War of the Rebellion: Serial 040 Page 0187 Chapter XXXVII. CORRESPONDENCE, ETC.-UNION.

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mons, after Colonel Seneca G. Simmons, Pennsylvania Volunteers (major Fourth U. S. Infantry), who was killed, June 30, 1862, at the battle of White Oak Swamp, Va.

The round fort near Great Falls turnpike to be called Fort Bayard, after Brigadier General George D. Bayard, U. S. Volunteers (captain Fourth U. S. Cavalry), who was mortally wounded, December 13, 1862, at the battle of Fredericksburg, Va.

The new fort between Forts Reno and De Russy to be called Fort Kearny, after Major General Philip Kearny, U. S. Volunteers, who was killed, September 1, 1862, at the battle of Chantilly, Va.

The battery between Forts Ripley and Mansfield, and west of Powder Mill Branch, to be called Battery Benson, after Captain Henry Benson, Second U. S. Artillery, who died August 11, 1862, of wounds received at the second engagement at Malvern Gill, Va.

The battery east of Battery Benson and Powder Mill Branch to be called Battery Bailey, after Captain Guilford D. Bailey, commissary of subsistence, U. S. Army (first lieutenant Second U. S. Artillery), who was killed, May 31, 1862, at the battle of Fair Oaks, Va.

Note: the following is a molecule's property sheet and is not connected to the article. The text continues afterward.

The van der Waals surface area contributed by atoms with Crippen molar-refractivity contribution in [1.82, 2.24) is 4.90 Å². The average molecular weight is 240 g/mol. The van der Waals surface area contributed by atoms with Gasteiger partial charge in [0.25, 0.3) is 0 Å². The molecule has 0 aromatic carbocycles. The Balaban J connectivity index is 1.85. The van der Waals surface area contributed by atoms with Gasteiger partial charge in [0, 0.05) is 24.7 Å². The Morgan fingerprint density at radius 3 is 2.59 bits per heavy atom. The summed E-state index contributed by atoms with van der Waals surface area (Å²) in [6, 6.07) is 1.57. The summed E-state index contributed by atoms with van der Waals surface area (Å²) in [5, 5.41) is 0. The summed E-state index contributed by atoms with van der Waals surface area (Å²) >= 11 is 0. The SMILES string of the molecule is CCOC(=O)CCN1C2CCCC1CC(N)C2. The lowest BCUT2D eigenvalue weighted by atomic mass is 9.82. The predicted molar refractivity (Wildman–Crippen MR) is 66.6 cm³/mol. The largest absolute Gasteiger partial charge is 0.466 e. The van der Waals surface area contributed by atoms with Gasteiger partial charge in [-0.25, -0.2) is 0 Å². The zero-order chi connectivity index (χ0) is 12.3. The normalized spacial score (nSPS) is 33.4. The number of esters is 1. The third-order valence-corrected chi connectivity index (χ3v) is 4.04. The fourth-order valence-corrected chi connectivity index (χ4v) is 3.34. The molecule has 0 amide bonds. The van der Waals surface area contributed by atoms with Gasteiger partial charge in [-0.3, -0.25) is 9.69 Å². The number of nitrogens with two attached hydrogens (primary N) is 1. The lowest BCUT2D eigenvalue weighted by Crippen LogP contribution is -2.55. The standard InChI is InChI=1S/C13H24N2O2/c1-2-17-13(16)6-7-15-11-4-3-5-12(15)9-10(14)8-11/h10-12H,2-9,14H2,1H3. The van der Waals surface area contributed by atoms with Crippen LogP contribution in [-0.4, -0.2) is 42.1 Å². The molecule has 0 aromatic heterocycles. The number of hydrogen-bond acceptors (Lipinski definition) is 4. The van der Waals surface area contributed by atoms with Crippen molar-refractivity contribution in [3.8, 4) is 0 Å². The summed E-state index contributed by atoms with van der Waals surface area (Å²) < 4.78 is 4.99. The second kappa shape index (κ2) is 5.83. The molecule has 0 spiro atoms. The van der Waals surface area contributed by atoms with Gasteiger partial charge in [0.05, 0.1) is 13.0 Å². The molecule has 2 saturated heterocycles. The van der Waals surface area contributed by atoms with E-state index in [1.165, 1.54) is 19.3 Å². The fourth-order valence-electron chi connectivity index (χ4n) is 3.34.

The battery between Forts Reno and Kearny to be called Battery Rossels, after Major Nathan B. Rossell, Third U. S. Infantry, who was killed, June 27, 1862, at the battle of Gaines' Mill, Va.

The battery west of Fort De Russy to be called Battery Smead, after Captain John R. Smead, Fifth U. S. Artillery, who was killed, August 30, 1862, at the battle near Centreville, Va.

The battery on the right of Fort De Russy to be called Battery Kingsbury, after Colonel Henry W. Kingsbury, Connecticut Volunteers (first lieutenant Fifth U. S. Artillery), who was mortally wounded, September 17, 1882, at the battle of Antietam, Md.

The battery on the right bank of the Eastern Branch of the Potomac to be called Battery Jameson, after Brigadier General Charles D. jameson, U. S. Volunteers, who was in the battle of Bull Run, and who distinguished himself at the battles of Williamsburg and Fair Oaks, and died, November 6, 1862, at his house in Old Town, Me., of typhoid fever, contracted in the field.

The 100-pounder gun battery on Maddox's place to be called Battery Kemble, after the venerable Gouverneur Kemble, of Cold Spring, N. Y., formerly president of the West Point Foundry, where most of the Army and Navy heavy guns have been made.

The 100-pounder gun battery between Batteries Kemble and Cameron to be called Battery Parrott, after Robert P. Parrott, of Cold Spring, N. Y., formerly a captain of ordnance, U. S. Army, and the inventor of the Parrott gun.

The battery in advance of Fort Blenker, to be called Battery Garesche, after Lieutenant Colonel Julius P. Garesche, assistant adjutant-general, U. S. Army, who was killed, December 31, 1862, at the battle of Murfreesborough, Tenn.

By order of the Secretary of War:

E. D. TOWNSEND,

Assistant Adjutant-General

HEADQUARTERS ARMY OF THE POTOMAC,

April 2, 1863.

Honorable E. M. STANTON, Secretary of War:

MY DEAR SIR: I send you our last advices from Richmond. The papers contained but little news. Lieutenant-General Longstreet was